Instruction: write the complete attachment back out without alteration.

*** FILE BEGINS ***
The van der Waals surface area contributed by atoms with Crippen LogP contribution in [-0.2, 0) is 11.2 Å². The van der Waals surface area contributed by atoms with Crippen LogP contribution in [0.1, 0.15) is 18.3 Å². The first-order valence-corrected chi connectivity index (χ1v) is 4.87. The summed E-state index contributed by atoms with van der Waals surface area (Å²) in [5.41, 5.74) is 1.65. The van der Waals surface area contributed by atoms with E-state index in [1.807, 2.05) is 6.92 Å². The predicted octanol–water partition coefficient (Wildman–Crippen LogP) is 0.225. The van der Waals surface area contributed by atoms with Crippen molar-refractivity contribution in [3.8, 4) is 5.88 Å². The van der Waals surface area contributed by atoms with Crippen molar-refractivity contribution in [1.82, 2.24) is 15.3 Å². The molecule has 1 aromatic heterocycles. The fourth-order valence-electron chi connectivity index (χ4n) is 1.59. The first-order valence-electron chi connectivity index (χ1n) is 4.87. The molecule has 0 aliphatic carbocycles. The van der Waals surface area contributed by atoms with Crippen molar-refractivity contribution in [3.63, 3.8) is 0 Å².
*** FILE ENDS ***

The van der Waals surface area contributed by atoms with Crippen LogP contribution in [-0.2, 0) is 11.2 Å². The van der Waals surface area contributed by atoms with Crippen LogP contribution in [0.1, 0.15) is 18.3 Å². The first-order valence-corrected chi connectivity index (χ1v) is 4.87. The summed E-state index contributed by atoms with van der Waals surface area (Å²) in [5.41, 5.74) is 1.65. The van der Waals surface area contributed by atoms with E-state index in [1.807, 2.05) is 6.92 Å². The predicted octanol–water partition coefficient (Wildman–Crippen LogP) is 0.225. The van der Waals surface area contributed by atoms with Crippen molar-refractivity contribution in [3.8, 4) is 5.88 Å². The van der Waals surface area contributed by atoms with Crippen molar-refractivity contribution in [1.82, 2.24) is 15.3 Å². The molecule has 1 aromatic heterocycles. The fourth-order valence-electron chi connectivity index (χ4n) is 1.59. The first-order valence-electron chi connectivity index (χ1n) is 4.87. The molecule has 0 aliphatic carbocycles. The van der Waals surface area contributed by atoms with Crippen molar-refractivity contribution in [3.63, 3.8) is 0 Å².